ACGME TASK FORCE ON QUALITY CARE AND PROFESSIONALISM:
PROCESS FOR DEVELOPING RECOMMENDATIONS ON NEW SUPERVISION
AND RESIDENT DUTY HOUR STANDARDS
As the accrediting body for more than 8,800 medical residency programs, the Accreditation
Council for Graduate Medical Education (ACGME) is charged with setting and enforcing duty
hour, learning and working environment standards for residents. Accordingly, ACGME reviews
and updates these standards every five years based on a comprehensive, multi-year process of
reviewing the scientific literature and assessing the formal positions of the leading medical and
patient safety organizations.
Because current resident standards were last issued in 2003, ACGME convened a special Task
Force on Quality Care and Professionalism in 2009 to draft new standards that will go into effect
in July 2011. Representing leading specialists in medical education, patient safety and clinical
care, this 16-person task force is composed of 12 clinical educators that collectively have more
than 250 years of formal experience in medical education. Of the four remaining members,
three began their service on the task force as residents nearing completion of their training and
one is a public representative with extensive experience in evaluation of health care related
Before developing its recommendations, the task force agreed on three underlying tenets that
have guided its review and deliberations:
Patient safety and an excellent teaching environment are about much more than resident
duty hours. Therefore, the task force recognizes the need to examine and make
recommendations about resident supervision, handover processes (transitioning patient
care) and professionalism standards.
While there is limited research on the connection between fatigue and medical errors for the
entire resident community (from post-graduate year one residents through all subsequent
years of training) there are data that indicate fatigue has an influence on the frequency of
errors by first-year residents who are the least experienced and the most vulnerable.
Accordingly, the task force sees the need to make changes in the duty hour standards for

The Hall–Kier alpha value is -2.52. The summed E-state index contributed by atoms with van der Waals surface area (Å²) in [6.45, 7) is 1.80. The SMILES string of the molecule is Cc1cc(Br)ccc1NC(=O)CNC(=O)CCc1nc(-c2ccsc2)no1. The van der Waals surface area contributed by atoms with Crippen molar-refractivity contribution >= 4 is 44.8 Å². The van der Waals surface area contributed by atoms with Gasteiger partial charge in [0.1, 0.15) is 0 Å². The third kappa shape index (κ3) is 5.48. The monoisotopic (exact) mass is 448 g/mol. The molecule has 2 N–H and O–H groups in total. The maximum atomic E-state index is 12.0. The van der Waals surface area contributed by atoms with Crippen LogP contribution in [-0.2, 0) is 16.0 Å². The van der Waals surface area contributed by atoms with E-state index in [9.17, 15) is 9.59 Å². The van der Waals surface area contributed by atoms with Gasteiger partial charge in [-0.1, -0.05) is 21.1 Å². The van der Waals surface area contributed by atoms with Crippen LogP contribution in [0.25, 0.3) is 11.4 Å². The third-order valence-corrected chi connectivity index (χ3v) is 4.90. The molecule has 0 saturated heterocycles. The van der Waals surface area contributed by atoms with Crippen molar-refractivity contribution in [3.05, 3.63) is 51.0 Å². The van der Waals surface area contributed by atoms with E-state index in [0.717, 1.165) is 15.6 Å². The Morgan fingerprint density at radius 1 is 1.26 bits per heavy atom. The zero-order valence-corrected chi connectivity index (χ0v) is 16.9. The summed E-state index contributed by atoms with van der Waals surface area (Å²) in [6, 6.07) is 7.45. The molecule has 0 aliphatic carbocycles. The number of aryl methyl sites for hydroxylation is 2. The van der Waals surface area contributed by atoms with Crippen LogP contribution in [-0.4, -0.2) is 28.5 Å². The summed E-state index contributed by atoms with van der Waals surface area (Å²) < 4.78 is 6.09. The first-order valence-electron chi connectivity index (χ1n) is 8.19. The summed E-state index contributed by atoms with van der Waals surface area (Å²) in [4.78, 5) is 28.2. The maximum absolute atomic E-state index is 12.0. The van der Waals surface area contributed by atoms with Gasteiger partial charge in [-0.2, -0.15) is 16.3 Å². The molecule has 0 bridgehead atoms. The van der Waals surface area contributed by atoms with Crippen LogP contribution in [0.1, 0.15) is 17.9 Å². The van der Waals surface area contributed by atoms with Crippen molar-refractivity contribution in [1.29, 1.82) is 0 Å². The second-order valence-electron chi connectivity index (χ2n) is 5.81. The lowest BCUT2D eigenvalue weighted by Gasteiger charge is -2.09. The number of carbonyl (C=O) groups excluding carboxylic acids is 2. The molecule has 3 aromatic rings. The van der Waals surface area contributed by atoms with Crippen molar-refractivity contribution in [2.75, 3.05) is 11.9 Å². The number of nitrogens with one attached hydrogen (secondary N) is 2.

The medical profession has a moral responsibility to deliver excellent education and to
prepare residents to practice medicine outside the learning environment where they will be
unsupervised. This environment requires that physicians are able to think independently and
function effectively when fatigued.
Based on these tenets, the task force has spent more than a year conducting a thorough and
deliberate examination of resident training standards, quality patient care and sleep issues.
Specifically, the task force received testimony from nearly 100 individuals representing the
practice of medicine and medical education in the U.S., the United Kingdom and Canada and
reviewed written formal positions from more than 100 medical organizations. They also heard
directly from representatives of 72 of the organizations. In addition, the task force received a
series of presentations from patient representatives and advocates as well as from sleep
ACGME Task Force Executive Summary
Combined with this fact-finding process, the task force also commissioned three independent
reviews of the literature on various dimensions of the issues at hand, received a formal review
of the legal dimensions of regulation of duty hours, and a presentation on lessons learned from
implementation of the current duty hour standards. Finally, task force members owe a debt of
gratitude to members of the Institute of Medicine (IOM) committee that late last year issued a
report titled "Resident Duty Hours: Enhancing Sleep, Supervision, and Safety." Four of the IOM
committee members met with the task force and three came back for more in-depth discussions
of key issues beyond duty hours related to patient safety.
From this extensive review process, the task force took seriously the common sense
recommendations from the profession and recognized that a “one size fits all” approach is not
applicable to resident duty hour standards that promote high-quality medical education and safe
Once the task force completed its work, the draft standards were reviewed by the Council of
Review Committees and the ACGME Board. The revised standards have been posted on
ACGME’s Web site for a a45-day public comment period. The task force will then review the
feedback and consider final modifications to the draft standards. The final version will be
presented to the Committee on Requirements of the ACGME Board of Directors and, if
approved, go before the full ACGME Board in September 2010 for its approval. Pending
approval, the new standards are slated to go into effect July 2011.